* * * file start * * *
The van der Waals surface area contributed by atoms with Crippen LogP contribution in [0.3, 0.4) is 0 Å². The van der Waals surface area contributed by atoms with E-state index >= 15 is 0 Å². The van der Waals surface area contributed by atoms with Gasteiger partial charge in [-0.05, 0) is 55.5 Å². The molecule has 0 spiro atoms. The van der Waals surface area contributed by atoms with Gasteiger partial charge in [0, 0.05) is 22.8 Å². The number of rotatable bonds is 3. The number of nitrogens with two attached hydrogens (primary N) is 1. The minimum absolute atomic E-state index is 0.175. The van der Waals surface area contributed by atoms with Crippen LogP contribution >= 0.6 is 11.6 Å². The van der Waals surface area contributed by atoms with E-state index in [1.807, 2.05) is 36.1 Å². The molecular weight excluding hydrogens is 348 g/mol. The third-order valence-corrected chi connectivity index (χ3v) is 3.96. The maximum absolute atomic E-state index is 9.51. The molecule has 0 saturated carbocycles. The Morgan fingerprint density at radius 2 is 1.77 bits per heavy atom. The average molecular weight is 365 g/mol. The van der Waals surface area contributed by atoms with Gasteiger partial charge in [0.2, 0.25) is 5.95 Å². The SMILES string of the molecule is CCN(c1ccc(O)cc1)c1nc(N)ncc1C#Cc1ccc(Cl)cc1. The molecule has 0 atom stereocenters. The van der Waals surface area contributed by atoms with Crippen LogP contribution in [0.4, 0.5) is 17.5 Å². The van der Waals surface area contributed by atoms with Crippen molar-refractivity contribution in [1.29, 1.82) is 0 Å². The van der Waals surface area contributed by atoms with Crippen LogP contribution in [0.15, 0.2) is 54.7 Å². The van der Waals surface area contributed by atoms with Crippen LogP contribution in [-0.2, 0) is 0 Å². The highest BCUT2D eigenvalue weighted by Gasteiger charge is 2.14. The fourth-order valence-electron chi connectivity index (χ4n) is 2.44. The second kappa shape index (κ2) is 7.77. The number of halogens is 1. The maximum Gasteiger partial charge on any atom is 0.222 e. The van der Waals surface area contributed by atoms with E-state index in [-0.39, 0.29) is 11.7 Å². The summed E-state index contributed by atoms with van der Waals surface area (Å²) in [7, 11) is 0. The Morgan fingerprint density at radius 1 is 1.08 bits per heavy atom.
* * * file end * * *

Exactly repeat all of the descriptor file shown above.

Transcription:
The van der Waals surface area contributed by atoms with Crippen LogP contribution in [0.3, 0.4) is 0 Å². The van der Waals surface area contributed by atoms with E-state index >= 15 is 0 Å². The van der Waals surface area contributed by atoms with Gasteiger partial charge in [-0.05, 0) is 55.5 Å². The molecule has 0 spiro atoms. The van der Waals surface area contributed by atoms with Gasteiger partial charge in [0, 0.05) is 22.8 Å². The number of rotatable bonds is 3. The number of nitrogens with two attached hydrogens (primary N) is 1. The minimum absolute atomic E-state index is 0.175. The van der Waals surface area contributed by atoms with Crippen LogP contribution >= 0.6 is 11.6 Å². The van der Waals surface area contributed by atoms with E-state index in [1.807, 2.05) is 36.1 Å². The molecular weight excluding hydrogens is 348 g/mol. The third-order valence-corrected chi connectivity index (χ3v) is 3.96. The maximum absolute atomic E-state index is 9.51. The molecule has 0 saturated carbocycles. The Morgan fingerprint density at radius 2 is 1.77 bits per heavy atom. The average molecular weight is 365 g/mol. The van der Waals surface area contributed by atoms with Gasteiger partial charge in [0.2, 0.25) is 5.95 Å². The SMILES string of the molecule is CCN(c1ccc(O)cc1)c1nc(N)ncc1C#Cc1ccc(Cl)cc1. The molecule has 0 atom stereocenters. The van der Waals surface area contributed by atoms with Crippen LogP contribution in [0.4, 0.5) is 17.5 Å². The van der Waals surface area contributed by atoms with Crippen molar-refractivity contribution in [1.29, 1.82) is 0 Å². The van der Waals surface area contributed by atoms with Crippen LogP contribution in [0.15, 0.2) is 54.7 Å². The van der Waals surface area contributed by atoms with Crippen LogP contribution in [-0.2, 0) is 0 Å². The highest BCUT2D eigenvalue weighted by Gasteiger charge is 2.14. The fourth-order valence-electron chi connectivity index (χ4n) is 2.44. The second kappa shape index (κ2) is 7.77. The number of halogens is 1. The maximum Gasteiger partial charge on any atom is 0.222 e. The van der Waals surface area contributed by atoms with E-state index in [-0.39, 0.29) is 11.7 Å². The summed E-state index contributed by atoms with van der Waals surface area (Å²) in [7, 11) is 0. The Morgan fingerprint density at radius 1 is 1.08 bits per heavy atom.